Oh, and he never answered my question.  I had to ask it again one day when I heard my father singing the same song.  “Daddy, what’s a caisson?”

It was an ammunition wagon used in World War I.  Maybe Grandpa really was in that war…

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The Muck Inside

First, my apologies.  This will not be a funny or happy blog, and if you are a depressive with suicidal tendencies, be aware that this may be a trigger post for you.

I get so angry at people who judge suicides.  “Oh, how cowardly!”  “Damn, how selfish!”  “How could he do that?  What the hell was he thinking?”

Whoa, wait.  I’m a depressive with suicidal tendencies.  Fortunately, I’m also a dysfunctional depressive – when in an episode, I have no energy to get out of bed, so I have no energy to carry out my suicide plan.  So, I’m here and safe.  And yes, I have a suicide plan.  It’s been worked on and honed to perfection from the age of fourteen.  That’s clue one:  If a depressed person actually has thought out a suicide plan, get them help immediately.

“Oh, but she’s just looking for attention.”  Nope, clue number two:  If a depressive is talking the “I hate my life, I want to die” talk, don’t ignore it, brush them off, or storm about being angry with them.  Get them help immediately.

You ignore us or get angry with us because you are afraid.  You don’t know how to stop us or help, and, the biggie, you are afraid of any talk of Death, so, you react.  Don’t.  Just do your best to get us some help.

Because, you see, we aren’t being selfish or cowardly.  Inside the mind of a depressive, we really do believe you would be better off without us, that we are worthless and therefore, shouldn’t be alive.  Getting angry at us just proves to us that you want us gone.  Since Life is already too horrible, we seek Death.  In our minds, it’s the only way to escape the horror and remove our disgusting presence from your life.  We really are thinking of how our death will benefit you.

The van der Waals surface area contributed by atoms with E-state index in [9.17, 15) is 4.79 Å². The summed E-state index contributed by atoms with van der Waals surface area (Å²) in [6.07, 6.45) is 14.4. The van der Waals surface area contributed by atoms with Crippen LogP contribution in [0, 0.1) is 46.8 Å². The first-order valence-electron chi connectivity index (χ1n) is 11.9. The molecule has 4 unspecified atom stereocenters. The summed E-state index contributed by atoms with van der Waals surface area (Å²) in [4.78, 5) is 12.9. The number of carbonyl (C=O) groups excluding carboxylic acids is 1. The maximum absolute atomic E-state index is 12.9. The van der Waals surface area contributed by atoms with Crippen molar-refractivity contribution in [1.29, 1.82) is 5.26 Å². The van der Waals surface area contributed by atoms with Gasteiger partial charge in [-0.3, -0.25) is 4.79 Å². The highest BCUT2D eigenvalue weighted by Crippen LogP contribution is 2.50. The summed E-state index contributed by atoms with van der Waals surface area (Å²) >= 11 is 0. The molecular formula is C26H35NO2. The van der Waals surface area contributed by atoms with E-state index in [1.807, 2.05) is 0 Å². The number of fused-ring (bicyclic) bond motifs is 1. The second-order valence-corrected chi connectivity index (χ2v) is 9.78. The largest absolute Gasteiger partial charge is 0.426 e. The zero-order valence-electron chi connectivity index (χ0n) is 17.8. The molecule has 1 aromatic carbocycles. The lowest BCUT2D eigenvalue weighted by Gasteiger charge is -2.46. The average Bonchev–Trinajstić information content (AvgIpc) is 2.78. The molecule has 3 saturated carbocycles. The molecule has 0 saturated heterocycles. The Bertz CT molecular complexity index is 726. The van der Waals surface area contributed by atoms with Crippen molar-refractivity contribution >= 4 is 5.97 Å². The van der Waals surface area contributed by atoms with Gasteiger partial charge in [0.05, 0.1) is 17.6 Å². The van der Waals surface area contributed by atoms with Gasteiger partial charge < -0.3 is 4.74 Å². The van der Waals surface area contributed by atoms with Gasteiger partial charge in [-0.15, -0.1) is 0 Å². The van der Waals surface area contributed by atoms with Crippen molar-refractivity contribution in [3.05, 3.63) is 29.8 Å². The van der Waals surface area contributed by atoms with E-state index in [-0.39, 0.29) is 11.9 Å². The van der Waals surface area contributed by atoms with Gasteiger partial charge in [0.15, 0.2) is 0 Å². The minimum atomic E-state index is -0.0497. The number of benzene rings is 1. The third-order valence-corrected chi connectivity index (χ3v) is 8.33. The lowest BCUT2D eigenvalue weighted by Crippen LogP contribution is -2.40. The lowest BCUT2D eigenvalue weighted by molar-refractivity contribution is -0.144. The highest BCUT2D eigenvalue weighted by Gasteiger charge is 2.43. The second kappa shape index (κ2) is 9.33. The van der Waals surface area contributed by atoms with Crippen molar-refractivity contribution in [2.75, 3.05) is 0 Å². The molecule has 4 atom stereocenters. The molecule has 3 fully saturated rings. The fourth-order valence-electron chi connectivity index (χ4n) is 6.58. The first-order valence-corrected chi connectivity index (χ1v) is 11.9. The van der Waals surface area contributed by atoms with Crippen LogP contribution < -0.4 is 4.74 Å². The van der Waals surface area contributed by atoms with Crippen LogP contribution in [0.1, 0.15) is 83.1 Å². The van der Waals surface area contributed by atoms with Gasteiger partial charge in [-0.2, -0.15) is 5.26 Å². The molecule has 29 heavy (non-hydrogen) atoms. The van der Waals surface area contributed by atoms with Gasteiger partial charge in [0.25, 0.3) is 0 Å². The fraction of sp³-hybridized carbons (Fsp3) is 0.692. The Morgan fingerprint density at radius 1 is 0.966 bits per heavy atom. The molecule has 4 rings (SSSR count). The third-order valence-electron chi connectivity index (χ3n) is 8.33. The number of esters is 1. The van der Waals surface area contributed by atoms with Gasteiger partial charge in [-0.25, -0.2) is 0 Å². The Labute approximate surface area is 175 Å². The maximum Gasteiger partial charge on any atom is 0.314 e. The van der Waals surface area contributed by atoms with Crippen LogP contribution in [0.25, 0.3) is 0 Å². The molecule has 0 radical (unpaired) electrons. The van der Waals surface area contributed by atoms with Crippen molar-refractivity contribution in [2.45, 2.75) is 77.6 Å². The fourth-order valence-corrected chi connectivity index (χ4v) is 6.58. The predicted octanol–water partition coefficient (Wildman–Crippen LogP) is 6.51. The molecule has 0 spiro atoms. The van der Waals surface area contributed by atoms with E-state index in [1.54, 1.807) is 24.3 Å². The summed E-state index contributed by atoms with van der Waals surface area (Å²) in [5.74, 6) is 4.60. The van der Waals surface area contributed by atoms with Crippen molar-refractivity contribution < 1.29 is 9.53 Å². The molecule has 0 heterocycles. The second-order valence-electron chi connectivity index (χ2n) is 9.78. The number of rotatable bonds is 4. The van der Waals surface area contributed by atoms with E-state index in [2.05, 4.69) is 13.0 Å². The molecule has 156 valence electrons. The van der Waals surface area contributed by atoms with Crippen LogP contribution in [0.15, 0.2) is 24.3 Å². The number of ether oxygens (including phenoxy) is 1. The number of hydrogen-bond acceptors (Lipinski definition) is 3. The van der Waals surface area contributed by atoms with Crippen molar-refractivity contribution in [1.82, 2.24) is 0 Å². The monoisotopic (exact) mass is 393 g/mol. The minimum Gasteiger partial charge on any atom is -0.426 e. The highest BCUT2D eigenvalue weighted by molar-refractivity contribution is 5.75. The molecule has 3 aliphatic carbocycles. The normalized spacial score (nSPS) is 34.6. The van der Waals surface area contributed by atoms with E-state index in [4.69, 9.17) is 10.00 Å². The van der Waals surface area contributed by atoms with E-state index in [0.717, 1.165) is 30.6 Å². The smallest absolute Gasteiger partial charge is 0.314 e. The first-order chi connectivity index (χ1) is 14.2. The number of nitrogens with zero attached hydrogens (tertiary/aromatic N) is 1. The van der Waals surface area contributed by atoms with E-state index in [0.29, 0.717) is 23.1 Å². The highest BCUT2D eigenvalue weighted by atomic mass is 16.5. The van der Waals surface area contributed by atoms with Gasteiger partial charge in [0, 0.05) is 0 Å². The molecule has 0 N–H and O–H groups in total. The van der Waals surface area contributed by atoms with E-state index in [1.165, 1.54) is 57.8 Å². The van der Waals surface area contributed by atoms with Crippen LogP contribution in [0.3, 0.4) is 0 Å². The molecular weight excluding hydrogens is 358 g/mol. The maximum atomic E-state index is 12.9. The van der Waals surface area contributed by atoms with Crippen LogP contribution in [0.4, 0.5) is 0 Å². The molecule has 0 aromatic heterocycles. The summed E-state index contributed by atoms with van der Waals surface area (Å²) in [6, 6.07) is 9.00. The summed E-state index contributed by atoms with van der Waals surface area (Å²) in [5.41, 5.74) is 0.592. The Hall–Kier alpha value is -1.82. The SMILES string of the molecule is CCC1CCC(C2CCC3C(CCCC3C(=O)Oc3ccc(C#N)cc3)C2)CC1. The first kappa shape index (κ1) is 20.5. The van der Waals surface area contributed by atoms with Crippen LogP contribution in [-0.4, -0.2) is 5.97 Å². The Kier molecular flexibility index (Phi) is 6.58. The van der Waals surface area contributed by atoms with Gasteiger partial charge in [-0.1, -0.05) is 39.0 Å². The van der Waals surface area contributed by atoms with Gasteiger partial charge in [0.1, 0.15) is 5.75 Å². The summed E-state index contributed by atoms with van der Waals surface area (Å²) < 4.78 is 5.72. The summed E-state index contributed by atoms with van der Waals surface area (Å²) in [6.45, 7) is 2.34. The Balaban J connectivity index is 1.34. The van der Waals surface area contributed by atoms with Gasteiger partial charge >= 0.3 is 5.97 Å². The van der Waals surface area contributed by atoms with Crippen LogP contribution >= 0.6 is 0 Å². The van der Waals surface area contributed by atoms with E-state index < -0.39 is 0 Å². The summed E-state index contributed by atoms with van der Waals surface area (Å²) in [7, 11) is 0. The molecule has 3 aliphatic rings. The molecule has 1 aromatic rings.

That how twisted and crazed we are inside.

In here, the voices of horror are quite often loud and they never shut up.  They tell us how terrible we are all the time and we can’t hear you over those voices.  Every outer influence from bullying to denting your car to breaking a glass is more proof of our uselessness and the voices scream louder.

The expectations of you and the rest of society are too much for us.  We try , try, and fail, again and again.  We’ll never be good enough and you’ll be better off without us.  So, down go the pills, or the knife, or, POP, off goes the gun.

It isn’t easy to put a knife to your arm and start slicing it open.  It fucking hurts.  A lot.  A depressive has to be really done with the mental pain to withstand that physical pain.  Doesn’t sound like a coward to me.

Selfish?  No, to us, you already hate us every time you criticize us or get angry with us.  There are no lines of “I’m just telling you for your own good; I still love you.”  We aren’t hearing that.  We can’t.  The voices are screaming too loud.  So, since we hurt you so much, we’ll just go away.